Testicular torsion is a critical medical condition that demands immediate attention. This urological emergency occurs when the spermatic cord, which supplies blood to the testicle, becomes twisted, cutting off blood flow and causing acute symptoms.
Its sudden and severe nature, coupled with the high risk of permanent damage or loss of the testicle, makes understanding and quick response to testicular torsion vital. This article delves further into this condition. The article is guest written by Dr Edwin Ong, Medical Director of RMDY Clinic.
What are the immediate symptoms of testicular torsion, and why is it considered a medical emergency?
Testicular torsion is a urological emergency that occurs when the spermatic cord, which supplies blood to the testicle, becomes twisted and cuts off the blood flow to the testicle. The immediate symptoms of testicular torsion include:
- Sudden onset of severe pain in the affected testicle
- Swelling and enlargement of the affected testicle
- Redness or discolouration of the scrotum due to the lack of blood flow to the testicle
- Nausea and vomiting
- Lower abdominal pain
Testicular torsion is a time-sensitive condition. The twisted spermatic cord can cut off the blood supply to the testicle, leading to tissue damage and testicular death if left untreated. The risk of permanent damage increases with time and irreversible tissue damage can occur after a few hours without blood flow. This is why testicular torsion is considered a medical emergency.
How quickly should someone seek medical attention if they suspect testicular torsion?
If someone suspects they may have testicular torsion, it is crucial to seek immediate medical attention. Testicular torsion is a medical emergency, and time is of the essence. The longer blood flow is compromised to the testicle, the greater the risk of permanent damage or loss of the testicle.
What is the typical procedure for treatment, and what are the potential risks if left untreated?
The typical procedure for correcting testicular torsion is surgical intervention to detorse (untwist) the spermatic cord and restore blood flow to the affected testicle. The urologist will make an incision in the scrotum to access the affected testicle, then carefully untwist the spermatic cord, restoring blood flow to the testicle. If the torsion has caused significant tissue damage, a partial or complete removal of the testicle (orchiectomy) may be necessary.
The potential risks of testicular torsion, if left untreated, are significant and may include the following:
- Testicular damage: Without prompt medical intervention, testicular torsion can cause irreversible damage to the testicle due to the loss of blood flow. In severe cases, the testicle may become nonviable and require removal.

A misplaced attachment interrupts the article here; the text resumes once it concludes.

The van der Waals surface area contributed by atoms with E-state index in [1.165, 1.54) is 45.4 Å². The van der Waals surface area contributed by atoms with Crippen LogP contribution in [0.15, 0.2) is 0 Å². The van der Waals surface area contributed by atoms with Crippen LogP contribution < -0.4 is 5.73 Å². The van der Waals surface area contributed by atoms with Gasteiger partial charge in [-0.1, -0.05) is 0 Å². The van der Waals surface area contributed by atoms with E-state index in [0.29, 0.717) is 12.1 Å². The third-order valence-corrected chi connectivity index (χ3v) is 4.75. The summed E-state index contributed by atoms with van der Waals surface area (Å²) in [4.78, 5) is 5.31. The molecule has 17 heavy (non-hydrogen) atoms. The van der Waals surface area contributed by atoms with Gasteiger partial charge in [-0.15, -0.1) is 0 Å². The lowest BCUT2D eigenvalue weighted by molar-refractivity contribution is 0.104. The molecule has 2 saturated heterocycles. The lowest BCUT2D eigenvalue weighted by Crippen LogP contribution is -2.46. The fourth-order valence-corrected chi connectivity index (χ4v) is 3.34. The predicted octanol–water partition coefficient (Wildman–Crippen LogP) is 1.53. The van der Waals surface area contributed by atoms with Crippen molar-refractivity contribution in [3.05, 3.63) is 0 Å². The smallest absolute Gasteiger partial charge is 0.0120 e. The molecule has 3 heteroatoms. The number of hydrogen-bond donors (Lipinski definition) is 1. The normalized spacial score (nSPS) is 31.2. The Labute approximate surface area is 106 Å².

- Loss of fertility: In cases where the torsion results in the loss of one or both testicles, it can lead to a decrease in sperm production and, potentially, infertility.
- Chronic pain: Even if the testicle is saved, some individuals may experience chronic testicular pain following torsion.
- Recurrence: Without preventive measures (such as orchidopexy), testicular torsion may recur.
Are there any predisposing factors or activities that can increase the risk?
Testicular torsion is a spontaneous condition, meaning it can occur without any specific predisposing factors or activities. However, certain anatomical and physiological factors can increase the risk of experiencing testicular torsion, and these include:
- Congenital deformity: One of the most common anatomical risk factors is a congenital condition known as bell clapper deformity, whereby the testicles are not securely attached to the scrotum and can move more freely within the scrotal sac. This increased mobility makes it easier for the spermatic cord to twist and cut off blood flow to the testicle.
- Age: Testicular torsion is most common in adolescents and young adults, particularly those between the ages of 12 and 18. The reason for this age predilection is not entirely clear, but it may be related to changes in the anatomy and size of the testicles during puberty.
- Physical Activity: While testicular torsion can occur at any time, it may be more likely to happen during or following physical activities, including sports or vigorous exercise.
- Trauma or Injury: Trauma to the testicles, such as a direct blow or injury, can theoretically increase the risk of testicular torsion.
How can one differentiate between testicular torsion and other conditions like epididymitis or testicular injury?
Differentiating between testicular torsion and other conditions, such as epididymitis or testicular injury, can be challenging because the symptoms of these conditions may overlap. However, there are some key differences in the clinical presentation. Subsequently, diagnostic tests can help healthcare providers determine the underlying cause:
- Sudden onset of intense, constant testicular pain.
- Swelling and enlargement of the affected testicle may be present.
- The scrotum may appear red or discoloured.
- Nausea and vomiting can occur due to the intense pain.
- There may be a high-riding testicle (the affected testicle is pulled up toward the inguinal canal).
- On examination, the testicle may feel firm or tender.
- Ultrasound may show decreased or absent blood flow to the affected testicle
- Gradual onset of pain, which may become severe over time.
- Pain often begins in the lower abdomen or pelvis and then radiates to the scrotum.
- The scrotum may be red, warm, and swollen but not as severe as in testicular torsion.
- Fever, chills, and urinary symptoms, such as painful urination, may be present.
- On examination, the epididymis may be swollen, tender, and painful.
- Pain typically follows a history of trauma or injury to the testicle.
- The pain may be severe but is often localised to the site of the injury.
- The scrotum may show signs of bruising.